The reason Jack offered this advice is because of the long-term considerations of retaining customers and building a strong reputation that can help attract new customers. With respect to capacity and inventory planning, customer satisfaction is focused on being able to provide customers with your output when they want it. If your inventory is inadequate to meet customers’ demands, then not only will you lose a specific order, you might lose that customer forever. If this happens frequently, your organization may develop a reputation for being unable to meet demand. You will have a hard time attracting new customers once you have this reputation. Given the range of possible outcomes from being out-of-stock, it is hard to determine a firm figure that represents the cost of customer satisfaction. You can, however, model various assumptions and put them into the calculations. For example, what if 5% of the customers whose orders you can’t fill never come back? What if sales growth slows by 10% because of a poor reputation? Try running various scenarios through these models to estimate what the incremental cost of additional capacity and inventory would look like compared with the incremental opportunity cost of lower customer satisfaction. Capacity and inventory-related decisions must be viewed through a financial lens. Changing capacity and inventory means changing the amount of capital you have invested in your assets, as well as your operating costs. Lost sales from unfilled orders means you have opportunity costs (lost profits). These two figures are the financial components of the balancing act.

Careful analysis of your inventory usage can lead to cost reductions by identifying the ideal order quantities and minimum inventory you need to have on hand. Working with your supply chain partners can result in lowering minimum inventory levels if information about demand is shared early and thoroughly throughout the supply chain.

Organizations strive to match their output to meet customer demand in as efficient a manner as possible. Creating excess capacity and inventory is expensive, but being unable to meet customer demand has costs as well. Disappointing a customer is hard to bounce back from. Thus, we have Jack’s advice when it comes to capacity and inventory planning: “Err on the side of customer satisfaction.”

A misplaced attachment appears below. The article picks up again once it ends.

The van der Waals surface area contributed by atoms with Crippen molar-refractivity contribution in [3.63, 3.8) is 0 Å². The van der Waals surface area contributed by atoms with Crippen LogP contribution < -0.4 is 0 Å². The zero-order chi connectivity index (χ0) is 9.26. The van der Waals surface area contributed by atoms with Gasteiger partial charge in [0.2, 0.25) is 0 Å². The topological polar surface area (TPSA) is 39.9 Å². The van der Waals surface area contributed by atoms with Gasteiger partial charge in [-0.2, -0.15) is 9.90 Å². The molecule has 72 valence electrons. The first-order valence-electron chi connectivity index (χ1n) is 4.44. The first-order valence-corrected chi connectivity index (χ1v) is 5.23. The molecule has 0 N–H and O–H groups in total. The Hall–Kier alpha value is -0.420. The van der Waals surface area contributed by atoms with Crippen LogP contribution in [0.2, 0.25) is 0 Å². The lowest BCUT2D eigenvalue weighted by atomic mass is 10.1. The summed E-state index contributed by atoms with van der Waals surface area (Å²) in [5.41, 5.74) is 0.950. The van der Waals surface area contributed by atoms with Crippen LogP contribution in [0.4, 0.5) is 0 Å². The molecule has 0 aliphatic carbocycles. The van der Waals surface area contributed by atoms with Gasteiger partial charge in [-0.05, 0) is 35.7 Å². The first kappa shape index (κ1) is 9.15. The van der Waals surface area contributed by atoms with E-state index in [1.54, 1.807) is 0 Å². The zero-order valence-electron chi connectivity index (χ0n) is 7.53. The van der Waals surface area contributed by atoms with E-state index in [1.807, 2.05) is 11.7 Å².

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JWI 550 (1208) Page 4 of 13

YOUR STARTING POINT

1. How do you feel about the relationship you have with your suppliers or distributors? Do you

feel you communicate well? Do you feel you are all part of a team, even if they work for an outside company? What would they say about you if they were asked the same question?

2. Are you aware of what your competitors are paying for their supplies and their distribution costs? Do you get the sense their costs are higher or lower than yours? What evidence do you have to support this?

3. What keeps you up at night worrying about the supplies you need or about what happens to your product once you hand it off? What do you feel most vulnerable about in your current model?

4. What supply chain changes, if made by one of your competitors, would present the most serious threat to your business?

5. Are stockouts (where inventory runs out) and backorders common? Are there stoppages or interruptions in production or work flows because of inventory shortages or late deliveries? Or do you have too much inventory? Do you have to write off excess or obsolete inventory every year?

6. How much money is tied up in inventory? What is your inventory turnover rate?

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JWI 550 (1208) Page 5 of 13

INVENTORY: MANAGE YOUR SUPPLY CHAIN SO IT DOESN’T MANAGE YOU

Every year, certain toys are designated “the hot thing this season.” Some of these become runaway hits while others remain temporary fads. In the 1930s, the Ideal Toy and Novelty Company sold 45 million dollars’ worth of Shirley Temple dolls; according to NBC News, these were the first of the “celebrity-driven dolls.” You may have heard the term “Chatty Cathy,” but you might not know it was a best-selling doll from the 1960s that talked (one version of which featured the voice of Brady Bunch actress Maureen McCormick). Names you might be more familiar with include Cabbage Patch Kids, Teddy Ruxpin, Tickle Me Elmo, and Furby. All of these toys were in such demand when they were released, stores sold out of them prior to Christmas. This prompted parents to search furiously — and sometimes, to pay scalpers’ prices — lest they disappoint their kids on Christmas morning. More recently, the popularity of Disney’s Frozen franchise prompted toy scalpers and eager parents to buy up Frozen toys faster than they could be made. This produced a thriving secondary market for the merchandise at prices far higher than the MSRP. These crazes happen every year. They represent just one aspect of a failure to properly manage inventories. It doesn’t matter if you have a best-selling product that everyone wants. If you don’t have units on the shelves to sell, the financial outcome is the same as not having a product at all. Inventory management involves planning and control of all types of inventories. This may include forecasting demand, purchasing materials, and fulfilling sales orders. Inventory management is built on two frequently made decisions:

1. When to order 2. How much to order